Islam, Excuses, and the Sacred

Islam, Excuses, and the Sacred April 14, 2011

“Al-Azhar will only resume talks with the Holy See after an apology from the Pope, who was accused of criticizing Islam following an attack against the Coptic Cathedral in Alexandria last January 3. (AsiaNews, 4/13/2011)”

The actual statement by the Pope, in the wake of attacks that killed 23 Christians and injured over 100 was: “This succession of attacks is yet another sign of the urgent need for the governments of the region to adopt, in spite of difficulties and dangers, effective measures for the protection of religious minorities.”

It is notable that the statement by the Pope echoed statements condemning these attacks by Muslim groups in the U.S. such as ISNA and CAIR, yet those groups did not draw the ire of Al-Azhar, nor did Al-Azhar demand that these groups apologize for somehow insulting Islam by condemning Muslim attacks on innocent people.

And this brings us to one of the most troubling aspect of dialogue with Muslims in much of the Muslim world – a persistent refusal by Muslim leaders to recognize the right of non-Muslims to speak openly about either the reality of Muslim oppression of religious minorities or the justifiable fears of non-Muslims about the implementation of Islamic law, a law which some Muslims specifically call upon to warrant violence against non-Muslims.

In a situation where there is obvious and actual violence, carried out by Muslims openly justifying their acts on the basis of their religion, it is nonsense to pretend that their religion (however much they may misunderstand it) isn’t a cause of violence and shouldn’t be addressed as such. The same is true, of course, when Christians carry out acts of violence against Muslims or their religion in the name of Christ. It is nonsensical to pretend that the Christian religion (again, however misunderstood) doesn’t play a role in fostering violence against non-Christians.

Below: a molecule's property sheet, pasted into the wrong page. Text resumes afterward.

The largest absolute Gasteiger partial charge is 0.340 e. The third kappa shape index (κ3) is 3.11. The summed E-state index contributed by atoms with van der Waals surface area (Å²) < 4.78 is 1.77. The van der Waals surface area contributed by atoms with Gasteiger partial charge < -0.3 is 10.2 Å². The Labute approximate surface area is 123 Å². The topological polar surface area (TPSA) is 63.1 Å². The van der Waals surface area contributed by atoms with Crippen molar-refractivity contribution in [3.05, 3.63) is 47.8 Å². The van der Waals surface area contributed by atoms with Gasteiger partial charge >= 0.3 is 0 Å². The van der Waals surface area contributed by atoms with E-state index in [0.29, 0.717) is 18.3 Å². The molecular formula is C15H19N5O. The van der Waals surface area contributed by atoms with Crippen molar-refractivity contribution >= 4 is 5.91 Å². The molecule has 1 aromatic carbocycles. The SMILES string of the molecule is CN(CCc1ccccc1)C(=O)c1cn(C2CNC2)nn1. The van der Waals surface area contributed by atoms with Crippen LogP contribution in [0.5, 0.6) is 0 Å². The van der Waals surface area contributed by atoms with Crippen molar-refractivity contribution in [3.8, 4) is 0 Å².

In public discourse a religion cannot be separated from the actions of those who claim to be its followers. In public discourse, and particularly political discourse Islam is what Muslims do, just as Christianity is what Christians do, Judaism is what Jews do, Hinduism is what Hindus do and Buddhism is what Buddhists do. If the officials of Al-Azhar do not believe that Islam allows Muslims to attack innocent Christians then they should issue a fatwa against such attacks. Condemnations of attacks from religious authorities who have it in their power to make legal rulings are as pitifully inadequate as condemnations by governments who have it in their power to enforce the law but fail to use that power. The failure of the officials at al-Azhar to issue such a fatwa is strong evidence that in fact they believe that their religion does justify attacks against innocent non-Muslims. And it is ample evidence that in the Egyptian context, as in the Pakistani context, Afghani context, Iranian context, the Saudi context and many others Islamic law is understood to justify violence against Muslims and non-Muslims alike.

Context is important – not all Muslims in all contexts share the beliefs of officials at al-Azhar. Yet those beliefs cannot be simply dismissed as irrelevant either. It is absolutely meaningless for Muslims in Egypt, or anyplace else to defend some high conceptual “Shari’a” as being consistent with human rights when its actual implementation in their countries is anti-thetical to even the most basic right to live without fear of sudden and unwarranted attack.

This blog has consistently stood for the human rights of Muslims, and for non-Muslims to to respect Islam, learn of its teachings, and engage Muslims in fruitful dialogue for the common good. I have consistently pointed out that Muslims in America and around the world have condemned attacks on non-Muslims wherever they occur, showing that Islam cannot be identified with the worst of its followers. That is all to the good, but it is high time that religious people, Muslims at Al-Azhar in particular but also Christians, Jews, Hindus, Buddhists and all others (including the Pope) cease yammering about their religion being insulted because the behavior of it’s self-identified followers is called out for its viciousness. It is high time that all religious people recognized that scriptures, revelations, laws, rituals, priests, traditions, teachings, dogmas, doctrines, are not sacred. Only human life is sacred, and the whole of religion and every individual religion in all its parts forfeits its claim to sanctity when it justifies violence against even a single individual child of the Divine. Harsh words are adequate to those who burn the physical shell of revelation in the form of a book, but the hottest fires of hell are not sufficient for those who take a human life in the name of God.

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